Chesterton Tribune

Council tables budget fixes; strategic fiscal plan on fast track

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A long and arduous task stood before the Porter County Council Tuesday as members prepared to act on an extensive list of funding requests totaling more than $7 million.

The requests from county department heads poured in over the past month as a result of the council’s decision last fall to freeze virtually all budgets at their 2011 levels, meaning the 2012 budgets would not include additional personnel or new programs.

Rather than proceeding with the requests item by item, council members said more information is needed and tabled nearly all of them to the next council meeting in February.

“We have a bunch of issues that need to be addressed,” said Council President Dan Whitten, D-at large, who asked the county auditor’s office to help put together a detailed report “budget by budget” in order to “get a handle on” how each department is operating within their respective budgets.

County Auditor Bob Wichlinski said the report, which would detail all activity from January 2011 until the budget hearings commenced in September, could be ready in advance of the council meeting scheduled for the end of February.

Items tabled included numerous CEDIT project funds totaling over $5 million, which were referred to the council attorney to study more closely. Also tabled were various highway bridge projects some of which highway superintendent Al Hoagland said some may have been approved already.

All raise requests or employee structural changes were also put on hold during the meeting.


Items that were approved fell mainly into the categories of law enforcement, courts and public safety. The council voted 7-0 on items requested by the Juvenile Detention Services for $2,500 for consultants, $11,200 for contractual service and $5,000 for toxicology. Juvenile Justice Services Director Alison Cox said funds will allow youths to take their GED exam at the Juvenile Center rather than having two officers escort them to take the test in Portage.

The center will save money on the measure by saving the costs involved in transporting a juvenile, Cox said.

Warning sirens recently purchased by the county’s Environmental Management Agency received an additional $35,000 from the council for continued maintenance this year. Money for a total of four EMA grants was also approved 7-0.

The entire council voted a final time to approve the use of $270,000 in interest money earned on proceeds of the sale of Porter Memorial Hospital for local non-profit groups struggling financially due to state budget cuts – Council on Aging ($120,000), Opportunity Enterprises ($50,000) and Family and Youth Services Bureau ($100,000). The County Commissioners voted to approve the expenditures in December.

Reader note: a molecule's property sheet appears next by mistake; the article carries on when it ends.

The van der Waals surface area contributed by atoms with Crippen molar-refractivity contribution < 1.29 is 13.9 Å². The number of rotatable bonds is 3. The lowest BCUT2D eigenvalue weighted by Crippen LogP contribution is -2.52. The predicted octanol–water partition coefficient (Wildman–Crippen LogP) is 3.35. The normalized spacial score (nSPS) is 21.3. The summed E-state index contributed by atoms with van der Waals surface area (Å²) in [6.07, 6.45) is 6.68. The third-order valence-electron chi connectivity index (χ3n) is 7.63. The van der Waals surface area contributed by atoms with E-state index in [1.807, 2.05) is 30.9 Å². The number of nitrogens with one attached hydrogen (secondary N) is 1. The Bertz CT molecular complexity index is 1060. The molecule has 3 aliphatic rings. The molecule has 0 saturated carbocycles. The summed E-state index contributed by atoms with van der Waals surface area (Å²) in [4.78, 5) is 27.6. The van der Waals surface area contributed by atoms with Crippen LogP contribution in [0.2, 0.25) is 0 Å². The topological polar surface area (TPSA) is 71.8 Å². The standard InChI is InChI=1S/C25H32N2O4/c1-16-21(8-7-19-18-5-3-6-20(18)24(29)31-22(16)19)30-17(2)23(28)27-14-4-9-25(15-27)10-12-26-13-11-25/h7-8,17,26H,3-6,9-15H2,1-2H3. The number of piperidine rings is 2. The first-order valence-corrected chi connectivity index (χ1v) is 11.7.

Wichlinski said he is devising a new process to help streamline budget requests and give the council a better understanding as to why requests are being made.

Fiscal Plan Getting Underway

In other actions, the council finalized discussions with consultant Todd Samuelson of H.J. Umbaugh and Associates to work out an agreement to deliver a comprehensive plan of the county’s financial future.

The county has been in talks with Samuelson over the past few months seeking a three-year plan projecting a cash flow model of all major funds in the county. The model would not only include the county’s “big ticket” items such as health insurance benefits, Enhanced 911 services and operational costs, but potential capital expenditures such as roads, bridges and asset acquisitions.

Samuelson said his firm would also strive to consider many factors that could influence revenues such as property tax caps and growth in the county’s tax levies.

“It’s going to be as realistic as possible,” said Samuelson.

Data gathering from the county’s accounts would be the first phase of the project before moving ahead with the actual plan development phase.

The process is expected to take six to eight months now that authorization has been received.

All seven council members voted to approve authorization and the consultants would be paid on an hourly basis. The contract states the rate can be expected to be approximately $180 per hour and not to exceed a total of $75,000.

Council member Jim Biggs, R-1st, who has been adamantly pushing for the county to draw up a finance plan, was happy to hear the consultants could start work right away. “This is a very critical moment in our time,” said Biggs.

Polarek asked Samuelson to show up at each council meeting to keep the board abreast on the plan’s progress.

Drainage Fee Voted Down

Lastly, the council unanimously voted down a request from Porter County Surveyor Kevin Breitzke and the county drainage board to charge a $150 filing fee for residents petitioning the county to resolve their private drainage issues.

Breitzke said state statute authorizes the county to remove obstructions in private or mutual drains after a landowner petitions them to extricate the blockage if the owner of the land where the blockage occurs fails to remove the blockage over a certain period of time.

The county sees about a half dozen of these requests each year and the fee would help the drainage board start the work, but the council voted 7-0 against the fee.


Posted 1/25/2012